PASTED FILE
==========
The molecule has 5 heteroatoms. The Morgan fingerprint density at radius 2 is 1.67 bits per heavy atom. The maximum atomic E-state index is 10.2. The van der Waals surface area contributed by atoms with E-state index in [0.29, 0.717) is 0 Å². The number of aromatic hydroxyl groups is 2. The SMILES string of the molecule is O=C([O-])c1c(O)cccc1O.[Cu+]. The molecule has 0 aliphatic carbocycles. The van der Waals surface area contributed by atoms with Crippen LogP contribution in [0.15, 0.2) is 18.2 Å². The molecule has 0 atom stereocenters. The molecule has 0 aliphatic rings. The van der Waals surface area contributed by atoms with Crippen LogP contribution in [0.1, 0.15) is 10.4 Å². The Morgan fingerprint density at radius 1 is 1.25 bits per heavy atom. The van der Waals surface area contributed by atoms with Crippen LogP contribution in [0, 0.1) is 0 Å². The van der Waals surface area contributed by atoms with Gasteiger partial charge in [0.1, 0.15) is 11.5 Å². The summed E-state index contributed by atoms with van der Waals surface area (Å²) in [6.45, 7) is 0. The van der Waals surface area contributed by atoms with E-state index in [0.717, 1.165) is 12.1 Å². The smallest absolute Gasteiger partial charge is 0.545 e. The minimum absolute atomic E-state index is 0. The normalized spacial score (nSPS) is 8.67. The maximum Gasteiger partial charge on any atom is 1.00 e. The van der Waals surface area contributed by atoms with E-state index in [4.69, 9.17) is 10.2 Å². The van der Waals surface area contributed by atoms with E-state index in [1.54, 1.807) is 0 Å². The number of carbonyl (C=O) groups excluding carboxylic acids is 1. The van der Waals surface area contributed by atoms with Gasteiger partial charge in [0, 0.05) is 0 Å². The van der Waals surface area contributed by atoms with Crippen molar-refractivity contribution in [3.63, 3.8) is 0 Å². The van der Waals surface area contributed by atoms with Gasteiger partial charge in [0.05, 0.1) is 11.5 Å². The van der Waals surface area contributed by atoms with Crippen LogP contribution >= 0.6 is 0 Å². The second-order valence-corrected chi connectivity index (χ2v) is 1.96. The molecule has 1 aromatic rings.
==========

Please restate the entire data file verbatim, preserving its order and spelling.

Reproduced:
The molecule has 5 heteroatoms. The Morgan fingerprint density at radius 2 is 1.67 bits per heavy atom. The maximum atomic E-state index is 10.2. The van der Waals surface area contributed by atoms with E-state index in [0.29, 0.717) is 0 Å². The number of aromatic hydroxyl groups is 2. The SMILES string of the molecule is O=C([O-])c1c(O)cccc1O.[Cu+]. The molecule has 0 aliphatic carbocycles. The van der Waals surface area contributed by atoms with Crippen LogP contribution in [0.15, 0.2) is 18.2 Å². The molecule has 0 atom stereocenters. The molecule has 0 aliphatic rings. The van der Waals surface area contributed by atoms with Crippen LogP contribution in [0.1, 0.15) is 10.4 Å². The Morgan fingerprint density at radius 1 is 1.25 bits per heavy atom. The van der Waals surface area contributed by atoms with Crippen LogP contribution in [0, 0.1) is 0 Å². The van der Waals surface area contributed by atoms with Gasteiger partial charge in [0.1, 0.15) is 11.5 Å². The summed E-state index contributed by atoms with van der Waals surface area (Å²) in [6.45, 7) is 0. The van der Waals surface area contributed by atoms with E-state index in [0.717, 1.165) is 12.1 Å². The smallest absolute Gasteiger partial charge is 0.545 e. The minimum absolute atomic E-state index is 0. The normalized spacial score (nSPS) is 8.67. The maximum Gasteiger partial charge on any atom is 1.00 e. The van der Waals surface area contributed by atoms with E-state index in [4.69, 9.17) is 10.2 Å². The van der Waals surface area contributed by atoms with E-state index in [1.54, 1.807) is 0 Å². The number of carbonyl (C=O) groups excluding carboxylic acids is 1. The van der Waals surface area contributed by atoms with Gasteiger partial charge in [0, 0.05) is 0 Å². The van der Waals surface area contributed by atoms with Crippen molar-refractivity contribution in [3.63, 3.8) is 0 Å². The van der Waals surface area contributed by atoms with Gasteiger partial charge in [0.05, 0.1) is 11.5 Å². The van der Waals surface area contributed by atoms with Crippen LogP contribution >= 0.6 is 0 Å². The second-order valence-corrected chi connectivity index (χ2v) is 1.96. The molecule has 1 aromatic rings.